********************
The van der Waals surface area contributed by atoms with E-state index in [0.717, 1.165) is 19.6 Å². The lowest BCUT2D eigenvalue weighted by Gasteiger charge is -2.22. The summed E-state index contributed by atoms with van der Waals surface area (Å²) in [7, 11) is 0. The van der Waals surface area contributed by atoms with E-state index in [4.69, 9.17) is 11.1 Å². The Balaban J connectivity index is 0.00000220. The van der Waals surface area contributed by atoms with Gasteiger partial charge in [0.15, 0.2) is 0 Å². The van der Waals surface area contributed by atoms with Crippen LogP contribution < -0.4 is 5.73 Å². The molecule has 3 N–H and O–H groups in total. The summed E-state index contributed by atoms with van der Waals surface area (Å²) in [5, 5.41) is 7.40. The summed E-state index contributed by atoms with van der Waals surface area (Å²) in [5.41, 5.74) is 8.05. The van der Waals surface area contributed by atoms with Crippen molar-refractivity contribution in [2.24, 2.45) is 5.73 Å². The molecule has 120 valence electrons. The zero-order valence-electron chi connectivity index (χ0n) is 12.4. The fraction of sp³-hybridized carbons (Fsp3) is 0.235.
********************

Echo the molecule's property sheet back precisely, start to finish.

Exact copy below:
The van der Waals surface area contributed by atoms with E-state index in [0.717, 1.165) is 19.6 Å². The lowest BCUT2D eigenvalue weighted by Gasteiger charge is -2.22. The summed E-state index contributed by atoms with van der Waals surface area (Å²) in [7, 11) is 0. The van der Waals surface area contributed by atoms with E-state index in [4.69, 9.17) is 11.1 Å². The Balaban J connectivity index is 0.00000220. The van der Waals surface area contributed by atoms with Gasteiger partial charge in [0.15, 0.2) is 0 Å². The van der Waals surface area contributed by atoms with Crippen LogP contribution < -0.4 is 5.73 Å². The molecule has 3 N–H and O–H groups in total. The summed E-state index contributed by atoms with van der Waals surface area (Å²) in [5, 5.41) is 7.40. The summed E-state index contributed by atoms with van der Waals surface area (Å²) in [5.41, 5.74) is 8.05. The van der Waals surface area contributed by atoms with Crippen molar-refractivity contribution in [2.24, 2.45) is 5.73 Å². The molecule has 120 valence electrons. The zero-order valence-electron chi connectivity index (χ0n) is 12.4. The fraction of sp³-hybridized carbons (Fsp3) is 0.235.